From Whistler to Silverstar and all resorts and slopes in between, BC is a skier’s and snowboarder’s paradise. Unfortunately, all that shreddin’ and swooshin’ can lead to some severe injuries. Every year, over 5000 Canadians are seriously hurt in skiing and snowboarding accidents across the country. So whether you’re riding hard through 7th Heaven or gliding gently down the Cut, make safety your first priority on the mountain. Here’s how.
Before strapping your boots into the bindings, take a moment to familiarize yourself with the safety guidelines for your resort. Nearly every ski mountain in BC is a member of the Canada West Ski Areas Association (CWSAA) and they all operate under the Alpine Responsibility Code. Those are the ten rules you see posted on yellow signs all over ski areas, like the one below.
The Code is about staying in control, respecting others on the slopes, and respecting the resort’s staff, rules, trails, and equipment. Knowing your abilities and limitations is also vital to your safety and the safety of others.
In addition to following the Code, there are a few other things you can do to stay safe and have a great day on the slopes. Begin by making sure you have the right equipment with everything fitting properly and suited to your ability. Also see that your skis, boards, and bindings are tuned up and checked each season. A loose binding or a dull edge can hamper your ability to stop safely and quickly.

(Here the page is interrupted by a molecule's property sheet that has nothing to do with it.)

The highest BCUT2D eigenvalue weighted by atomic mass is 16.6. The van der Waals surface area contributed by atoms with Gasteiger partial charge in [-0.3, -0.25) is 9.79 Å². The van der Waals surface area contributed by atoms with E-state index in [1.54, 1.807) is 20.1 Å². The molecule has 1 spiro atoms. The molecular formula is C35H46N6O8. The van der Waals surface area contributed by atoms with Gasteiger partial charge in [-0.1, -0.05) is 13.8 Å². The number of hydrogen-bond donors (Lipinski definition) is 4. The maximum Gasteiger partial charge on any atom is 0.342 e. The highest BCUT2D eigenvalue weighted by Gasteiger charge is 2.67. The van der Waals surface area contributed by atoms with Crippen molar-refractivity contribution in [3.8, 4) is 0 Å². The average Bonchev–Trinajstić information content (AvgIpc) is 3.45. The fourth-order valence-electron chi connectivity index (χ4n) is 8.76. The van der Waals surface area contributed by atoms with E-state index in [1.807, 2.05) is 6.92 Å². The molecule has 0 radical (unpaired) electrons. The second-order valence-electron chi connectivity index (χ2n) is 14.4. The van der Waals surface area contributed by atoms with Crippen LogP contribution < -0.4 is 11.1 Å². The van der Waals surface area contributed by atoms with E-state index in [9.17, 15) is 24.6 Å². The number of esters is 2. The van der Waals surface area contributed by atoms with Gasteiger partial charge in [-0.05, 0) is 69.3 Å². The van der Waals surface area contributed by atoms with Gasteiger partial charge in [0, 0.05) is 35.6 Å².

Always check the forecast before heading to the mountain and dress accordingly. And remember that conditions can change quickly. You may need to bundle up with water- or wind-resistant gear and multiple layers on one run, and then slather on the sunscreen on the next. Come prepared for different conditions and if you’re not comfortable or find yourself getting tired (heavy snow and icy runs can be exhausting), then take a break or simply call it a day.
And of course, wear a helmet. While not a guarantee of protection, studies show a significant decrease in the incidence and severity of head injuries while wearing a helmet.
For more information
- More than 5,600 Canadians seriously injured every year from winter activities, Canadian Institute for Health Information
- Alpine Responsibility Code, Canada West Ski Areas Association
- Why Wear a Helmet, Canadian Ski Council